• Sorting groceries – When you come home from shopping make putting away the groceries a sorting game.  Throw in a timer and if everything is on it’s right shelf before time is up, share a treat or game together.  (Knowing where all the ingredients are comes in handy next time you send someone for a can of something while cooking dinner.)
  • Sorting laundry – Start when their young, and kids actually think playing the “Who’s shirt is this?” game is fun.  A bit of silliness pretending Daddy’s shirt belongs to the baby goes a long way with the 3-year-old crowd.
  • Sorting toys into containers of ‘sets’ like Legos, cars, outdoor toys, etc.
  • Sorting everything off the floor of their room into separate piles:  clothing, toys, trash, books, and bedding.

“I can do it myself.” 

Kid’s may stop saying this after age 2, but I don’t believe they stop thinking it.  I think kids of all ages long to feel appreciated for their work and have confidence that they can do a challenging task well.  Here are a few ideas to share the household work at the same time you help your children to learn:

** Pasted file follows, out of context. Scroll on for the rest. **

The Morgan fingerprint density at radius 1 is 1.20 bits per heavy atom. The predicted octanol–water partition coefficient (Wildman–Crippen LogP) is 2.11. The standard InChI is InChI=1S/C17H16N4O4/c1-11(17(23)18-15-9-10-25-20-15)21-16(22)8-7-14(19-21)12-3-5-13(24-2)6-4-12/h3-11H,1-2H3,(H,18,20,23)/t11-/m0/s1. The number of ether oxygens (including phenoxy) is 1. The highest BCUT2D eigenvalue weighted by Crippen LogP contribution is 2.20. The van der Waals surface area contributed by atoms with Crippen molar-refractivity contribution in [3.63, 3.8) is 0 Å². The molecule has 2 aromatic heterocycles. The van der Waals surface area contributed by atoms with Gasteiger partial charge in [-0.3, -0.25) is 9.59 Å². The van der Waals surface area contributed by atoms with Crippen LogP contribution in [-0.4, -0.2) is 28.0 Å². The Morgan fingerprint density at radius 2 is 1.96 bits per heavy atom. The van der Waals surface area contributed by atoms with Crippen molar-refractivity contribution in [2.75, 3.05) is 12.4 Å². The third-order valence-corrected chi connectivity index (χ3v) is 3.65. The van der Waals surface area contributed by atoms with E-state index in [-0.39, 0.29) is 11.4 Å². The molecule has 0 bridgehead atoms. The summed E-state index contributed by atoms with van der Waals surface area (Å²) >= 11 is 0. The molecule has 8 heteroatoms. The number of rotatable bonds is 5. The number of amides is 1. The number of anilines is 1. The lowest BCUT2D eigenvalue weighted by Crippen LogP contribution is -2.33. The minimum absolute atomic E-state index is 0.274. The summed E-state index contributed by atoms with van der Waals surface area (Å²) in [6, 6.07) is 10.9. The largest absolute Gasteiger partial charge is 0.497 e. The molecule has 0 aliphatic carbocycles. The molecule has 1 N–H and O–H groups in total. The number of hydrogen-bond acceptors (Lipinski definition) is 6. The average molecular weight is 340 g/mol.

• Picking out clothes to wear – Get over your fashion sense and let your kids wear what they can pick out and put on themselves.  If there are some particularly horrendous choices, you may want to do a clothing class about plaids, patterns, and colors and which ones go together the best – but at a different time than when they are dressing.
  • Cooking, plus how to use the stove and a sharp knife – These are great skills and confidence builders for the ‘Tween’ crowd.  Plus, food preparation takes a huge chunk of a busy mom’s time.  Share the duties as soon as your kids are able.  Check out this article about the lessons kids learn in the kitchen.
  • Encourage older kids to help out younger siblings:  Reading stories, with their ‘chores’ like cleaning up toys, getting dressed, playing games with them, etc.  They develop confidence and responsibility, plus it helps develop close relationships between siblings.
  • Event planning:  Put the kids in charge of planning their own birthday party, a playdate, parts of a vacation.  It may be extra work teaching them how to do it the first few times, but it will pay off in less work later and again, more confidence building life skills for your kids.

Basically, homeschooling is life and life is homeschooling.  If you find yourself feeling overwhelmed by everything you have to get done, stop doing it by yourself.  Look at your kids, involve them in your life, your work, your chores.  You are a family making a home and learning about life together, not by yourself.  And, amazingly, you’ll find that common household tasks have a lot to teach your children.  Here are some from our house: